El Paso, Texas
Like many providers in Texas—one of 19 states that didn’t expand Medicaid under the Affordable Care Act—UMC was faced with this difficult question: How could the organization continue to treat self-pay patients, including those with high-deductible health plans, without jeopardizing its own long-term financial viability?
When Texas announced it would participate in the DSRIP program, UMC knew it had to apply, says David Smead, director of care management. Acceptance into the program would be an invaluable opportunity to reach UMC’s most vulnerable populations, reduce readmissions, and improve clinical outcomes—all while potentially qualifying for federal incentive funds that the organization could reinvest into clinical care, he adds.
Once accepted into the DSRIP program, UMC turned its attention toward data submission requirements, including the mandate to submit semi-annual reports to the state detailing progress in meeting specified metrics or milestones. For the first five years of the program, UMC analyzed and compiled readmissions data using a basic analytics tool. However, this process was time-consuming, prone to errors, and it required additional staff, says Oscar Perez, BS, MA, DSRIP program manager. When it came time to renew UMC’s existing coding software contract with 3M, the organization decided to add 3M performance analytics as well.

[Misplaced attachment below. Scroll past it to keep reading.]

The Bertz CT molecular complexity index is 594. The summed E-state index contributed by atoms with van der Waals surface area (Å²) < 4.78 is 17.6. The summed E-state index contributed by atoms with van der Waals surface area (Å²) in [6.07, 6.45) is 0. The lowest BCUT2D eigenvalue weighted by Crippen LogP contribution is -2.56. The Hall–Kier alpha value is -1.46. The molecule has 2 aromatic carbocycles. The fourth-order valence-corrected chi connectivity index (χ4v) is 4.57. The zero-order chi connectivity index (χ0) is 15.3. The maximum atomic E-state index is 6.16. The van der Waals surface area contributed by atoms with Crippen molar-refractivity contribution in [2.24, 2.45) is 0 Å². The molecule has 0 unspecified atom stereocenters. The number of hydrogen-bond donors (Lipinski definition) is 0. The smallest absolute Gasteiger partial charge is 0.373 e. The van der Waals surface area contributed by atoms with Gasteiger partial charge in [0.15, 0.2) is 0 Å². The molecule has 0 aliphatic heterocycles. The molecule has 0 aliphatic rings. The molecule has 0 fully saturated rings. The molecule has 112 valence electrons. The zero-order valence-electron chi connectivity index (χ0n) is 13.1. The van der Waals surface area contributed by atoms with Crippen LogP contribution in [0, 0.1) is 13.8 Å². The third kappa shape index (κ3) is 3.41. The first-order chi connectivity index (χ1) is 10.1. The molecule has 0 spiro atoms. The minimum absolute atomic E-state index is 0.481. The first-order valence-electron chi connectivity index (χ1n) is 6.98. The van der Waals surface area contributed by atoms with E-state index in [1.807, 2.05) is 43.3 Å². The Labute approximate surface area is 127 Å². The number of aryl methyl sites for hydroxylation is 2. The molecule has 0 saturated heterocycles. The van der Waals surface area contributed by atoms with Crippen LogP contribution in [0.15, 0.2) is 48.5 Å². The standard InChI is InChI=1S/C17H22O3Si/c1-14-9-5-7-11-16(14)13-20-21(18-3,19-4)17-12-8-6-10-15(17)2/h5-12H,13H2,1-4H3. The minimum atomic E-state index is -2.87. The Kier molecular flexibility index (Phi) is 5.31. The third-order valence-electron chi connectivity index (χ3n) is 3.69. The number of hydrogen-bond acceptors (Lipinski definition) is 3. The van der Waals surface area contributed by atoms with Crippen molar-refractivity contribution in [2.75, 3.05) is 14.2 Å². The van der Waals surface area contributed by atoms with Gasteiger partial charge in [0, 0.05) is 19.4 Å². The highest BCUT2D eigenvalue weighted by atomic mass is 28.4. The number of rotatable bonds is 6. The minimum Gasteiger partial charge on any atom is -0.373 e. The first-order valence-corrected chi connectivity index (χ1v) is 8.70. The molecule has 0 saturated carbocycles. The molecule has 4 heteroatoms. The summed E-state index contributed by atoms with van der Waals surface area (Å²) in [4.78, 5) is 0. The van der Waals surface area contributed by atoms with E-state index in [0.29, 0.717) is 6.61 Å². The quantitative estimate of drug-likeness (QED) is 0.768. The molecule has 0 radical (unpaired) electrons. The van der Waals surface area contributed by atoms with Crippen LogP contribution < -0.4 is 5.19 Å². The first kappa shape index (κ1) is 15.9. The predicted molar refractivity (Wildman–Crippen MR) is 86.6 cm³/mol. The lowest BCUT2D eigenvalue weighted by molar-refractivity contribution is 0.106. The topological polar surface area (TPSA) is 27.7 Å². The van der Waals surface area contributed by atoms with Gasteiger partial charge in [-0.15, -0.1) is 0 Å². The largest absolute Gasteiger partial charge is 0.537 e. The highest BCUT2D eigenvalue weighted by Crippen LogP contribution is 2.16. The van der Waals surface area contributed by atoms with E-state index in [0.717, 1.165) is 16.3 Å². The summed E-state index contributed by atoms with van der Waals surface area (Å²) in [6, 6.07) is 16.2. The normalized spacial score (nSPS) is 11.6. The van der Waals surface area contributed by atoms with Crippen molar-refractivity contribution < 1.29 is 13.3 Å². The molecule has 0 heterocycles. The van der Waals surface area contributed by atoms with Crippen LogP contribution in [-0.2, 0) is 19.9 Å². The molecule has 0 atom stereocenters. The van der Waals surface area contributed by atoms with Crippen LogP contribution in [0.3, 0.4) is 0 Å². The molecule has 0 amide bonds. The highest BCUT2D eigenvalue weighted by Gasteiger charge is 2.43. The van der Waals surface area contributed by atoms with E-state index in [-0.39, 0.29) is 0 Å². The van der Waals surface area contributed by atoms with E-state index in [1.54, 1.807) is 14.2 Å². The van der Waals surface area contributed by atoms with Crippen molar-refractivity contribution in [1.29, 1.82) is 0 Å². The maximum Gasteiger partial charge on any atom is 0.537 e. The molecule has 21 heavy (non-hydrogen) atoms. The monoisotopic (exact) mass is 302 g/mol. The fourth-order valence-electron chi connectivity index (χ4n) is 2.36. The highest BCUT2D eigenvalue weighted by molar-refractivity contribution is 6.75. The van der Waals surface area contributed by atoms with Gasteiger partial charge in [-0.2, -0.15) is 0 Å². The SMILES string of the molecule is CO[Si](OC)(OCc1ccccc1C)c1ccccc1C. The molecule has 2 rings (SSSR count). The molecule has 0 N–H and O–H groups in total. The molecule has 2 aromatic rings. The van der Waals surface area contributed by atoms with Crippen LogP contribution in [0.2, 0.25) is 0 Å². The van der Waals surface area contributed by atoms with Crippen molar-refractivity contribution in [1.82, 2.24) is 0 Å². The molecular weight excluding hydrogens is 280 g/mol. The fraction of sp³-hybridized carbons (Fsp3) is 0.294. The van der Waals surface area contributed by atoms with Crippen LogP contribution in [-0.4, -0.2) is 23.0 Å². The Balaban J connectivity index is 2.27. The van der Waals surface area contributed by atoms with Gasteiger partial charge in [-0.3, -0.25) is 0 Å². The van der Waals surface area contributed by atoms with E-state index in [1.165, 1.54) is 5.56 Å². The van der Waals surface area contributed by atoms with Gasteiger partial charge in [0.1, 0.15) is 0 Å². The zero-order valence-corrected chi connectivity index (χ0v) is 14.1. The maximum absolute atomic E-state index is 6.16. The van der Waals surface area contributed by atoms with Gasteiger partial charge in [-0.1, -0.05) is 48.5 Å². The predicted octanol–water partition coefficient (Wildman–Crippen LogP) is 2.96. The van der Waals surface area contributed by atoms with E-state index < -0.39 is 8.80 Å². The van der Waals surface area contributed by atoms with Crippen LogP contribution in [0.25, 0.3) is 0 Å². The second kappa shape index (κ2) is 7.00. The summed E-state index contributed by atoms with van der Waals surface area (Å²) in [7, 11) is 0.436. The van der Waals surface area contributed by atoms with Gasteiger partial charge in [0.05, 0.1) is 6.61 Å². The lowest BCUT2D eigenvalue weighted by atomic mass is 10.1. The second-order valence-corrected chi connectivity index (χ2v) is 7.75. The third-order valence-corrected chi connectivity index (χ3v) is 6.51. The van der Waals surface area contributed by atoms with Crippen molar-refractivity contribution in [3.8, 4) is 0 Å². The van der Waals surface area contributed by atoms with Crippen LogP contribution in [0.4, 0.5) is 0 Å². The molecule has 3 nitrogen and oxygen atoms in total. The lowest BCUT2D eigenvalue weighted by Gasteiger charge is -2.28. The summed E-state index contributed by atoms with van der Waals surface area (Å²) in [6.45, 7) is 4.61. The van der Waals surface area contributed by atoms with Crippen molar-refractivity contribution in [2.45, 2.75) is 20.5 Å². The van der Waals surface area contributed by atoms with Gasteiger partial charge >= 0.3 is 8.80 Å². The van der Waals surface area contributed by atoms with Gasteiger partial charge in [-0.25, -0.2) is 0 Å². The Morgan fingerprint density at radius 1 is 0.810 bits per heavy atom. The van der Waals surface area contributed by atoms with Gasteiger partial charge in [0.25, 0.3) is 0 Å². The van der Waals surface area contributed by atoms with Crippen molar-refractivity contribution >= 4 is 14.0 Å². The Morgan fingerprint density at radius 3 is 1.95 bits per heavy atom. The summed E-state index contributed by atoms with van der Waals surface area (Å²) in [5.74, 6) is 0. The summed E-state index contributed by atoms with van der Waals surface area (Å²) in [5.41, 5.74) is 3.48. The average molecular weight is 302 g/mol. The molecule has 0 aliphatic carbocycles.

3M analytic solutions and risk stratification methodologies help UMC dive more deeply into its data to drive process improvement and qualify for DSRIP incentive payments. For example, the 3M readmissions analytics allows UMC to analyze recent readmission trends and easily identify the top five attending physicians with the highest percentage of all-cause 30-day readmissions.
3M performance analytics allow UMC to slice and dice the data more so than it ever could previously. Smead noticed an uptick in UMC’s 30-day readmissions, he was able to drill down into the cause. Within minutes, he identified the problem—patients with end-stage-renal disease who weren’t eligible for extended Medicare coverage. Many of these patients were waiting until they were in renal failure to present for dialysis at which point they were admitted to UMC for treatment. Through data analysis, Smead could determine that without ongoing dialysis treatments, many of these patients would likely be readmitted within a few weeks.
With its previous software, this type of analysis would have taken days or even longer. “With the 3M software, I literally push a few buttons, and the readmissions data is available to me within minutes,” says Smead.
In the final year of Phase 1 of UMC’s DSRIP project, the organization evaluated high risk discharge management and observed a nine percent reduction in its readmission rate. With the start of DSRIP Phase 2, they will be establishing new baselines using 3M PPRs, and this will be the methodology used for performance management and reporting going forward.
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